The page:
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Friday, November 18, 2011

Net Price Calculators - Another way to mislead parents?
Net price calculators are tools which are supposed to help parents and students determine how much a given school is likely to cost, after financial aid is factored in.  This is a terrific idea!  Many parents grasp the notion that their actual price will differ from the published, official price of the college their child attends.  Everyone hopes the price will be very small; their family will receive large scholarships and grants.  Obviously, this cannot always be the case.  A few students will pay very, very little.  A number will pay full price. Most will pay something in between.

However, a look at the net price calculator the Department of Education has online reveals some of the challenge parents face when trying to sort all of this out for themselves.

Dept of Education’s site -
College Affordability and Transparency Center!

            The fine print at the bottom of the page says:

Note: Average net price is generated by subtracting the average amount of federal, state/local government, or institutional grant or scholarship aid from the total cost of attendance.

 Total cost of attendance is the sum of published tuition and required fees (lower of in-district or in-state, where applicable), books and supplies, and the weighted average for room and board and other expenses.

Average net price is for full-time beginning undergraduate students who received grant or scholarship aid from federal, state or local governments, or the institution. 

Let's take a moment to understand what this means.The first paragraph is pretty straightforward.  The average net price is the cost of attendance less grant or scholarship aid.  That is as it should be.  Now, the next sentence defines the way cost of attendance is defined.  Note the parenthetical information - the figure used is IN STATE.  Therefore all the costs are skewed down significantly.  If that weren't enough, take a good look at the third sentence of their fine print.  First, they used data for Freshman, who typically receive the most aid, period.  Second, they only used the data for those Freshman who received grants or scholarships!  They EXCLUDED all those who PAID FULL PRICE!

Consequently, parents cannot trust the net prices listed on the website at all!  They are less than what most families will pay.

Please realise that this is critically important.  All schools were required to have a net price calculator on their website by October 2011.  If the Department of Education's data is this misleading for parents, how reliable are the numbers on the schools' own sites? 

When I work with my clients, I calculate the net price for each of the schools under consideration myself.  My clients have a realistic estimate of their costs.  Then they can judge the affordability of the schools their child is considering.  For more information, please visit my website:  Schedule your initial consultation today and start working with a seasoned professional who has your best interests in mind!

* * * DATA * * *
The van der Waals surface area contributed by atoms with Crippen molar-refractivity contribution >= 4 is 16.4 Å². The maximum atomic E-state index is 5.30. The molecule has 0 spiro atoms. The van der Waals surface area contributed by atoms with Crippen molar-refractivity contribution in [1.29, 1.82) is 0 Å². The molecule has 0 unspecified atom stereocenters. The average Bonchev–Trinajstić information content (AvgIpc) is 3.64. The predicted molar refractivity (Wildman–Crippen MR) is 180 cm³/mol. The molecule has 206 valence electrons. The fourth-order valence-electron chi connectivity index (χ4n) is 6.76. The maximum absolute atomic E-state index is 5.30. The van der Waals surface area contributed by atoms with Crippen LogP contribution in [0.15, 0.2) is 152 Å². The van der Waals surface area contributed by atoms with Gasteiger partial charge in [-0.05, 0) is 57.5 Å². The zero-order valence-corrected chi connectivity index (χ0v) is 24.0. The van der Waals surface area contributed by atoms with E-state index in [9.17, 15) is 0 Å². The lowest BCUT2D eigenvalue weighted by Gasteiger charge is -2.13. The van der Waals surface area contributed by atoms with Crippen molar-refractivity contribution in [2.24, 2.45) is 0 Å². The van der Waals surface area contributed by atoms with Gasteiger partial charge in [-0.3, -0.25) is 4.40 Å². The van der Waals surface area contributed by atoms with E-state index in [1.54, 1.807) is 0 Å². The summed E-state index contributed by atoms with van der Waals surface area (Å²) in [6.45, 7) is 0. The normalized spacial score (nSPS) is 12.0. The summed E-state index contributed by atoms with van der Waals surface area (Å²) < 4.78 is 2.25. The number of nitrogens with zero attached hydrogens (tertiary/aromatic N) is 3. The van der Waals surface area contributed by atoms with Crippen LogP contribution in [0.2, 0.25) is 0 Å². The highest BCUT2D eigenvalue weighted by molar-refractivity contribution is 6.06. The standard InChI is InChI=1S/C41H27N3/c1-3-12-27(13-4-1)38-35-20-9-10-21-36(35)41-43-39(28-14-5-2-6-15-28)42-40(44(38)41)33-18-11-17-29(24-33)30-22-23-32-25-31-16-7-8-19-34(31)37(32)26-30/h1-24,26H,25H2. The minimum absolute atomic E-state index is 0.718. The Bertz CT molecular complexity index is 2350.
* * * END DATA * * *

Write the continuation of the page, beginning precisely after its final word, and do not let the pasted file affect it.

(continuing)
Thursday, November 3, 2011

Student Debt Rising Fast

Two thirds of the 2010 college graduates had federal student loan debt.  The average debt was 5% more than the class of 2009, with an average over $25,000.   Those students will start to pay about $270 per month next month, after their six month grace period ends.  They will carry that debt burden for the next decade.

Is there a way to avoid debt?  How can you be part of the one third of graduates without any debt?  Proper college funding planning, starting as early as possible, can alleviate the need to take on loans.  Our clients have not needed to take loans.  Some have seen their net worth increase during their family's college years.  Creating a strategic plan and implementing it empowers multigenerational success.

One simple strategy used by past generations with great effect is often completely ignored by the current high school and college students.  They worked.  Some held two jobs while they were in school.  Some only one but two during the summers.  Students in some fields chose schools with internships and coop programs, building professional work in their chosen field right into their college experience.  Flipping burgers is not glamorous but it can be quite motivating when a student needs to finish a paper or requirement to graduate - since they don't want to flip burgers forever.  Additionally, college students have far more skills, and are able, even in this economy, to work in capacities with greater responsibility and higher pay.  Some high school and college students have successfully started their own businesses.  Structured properly, a small business can create a significant income with a small, regular investment of time.

To explore having a custom college funding plan created for your family, See the Proven Results page of my website.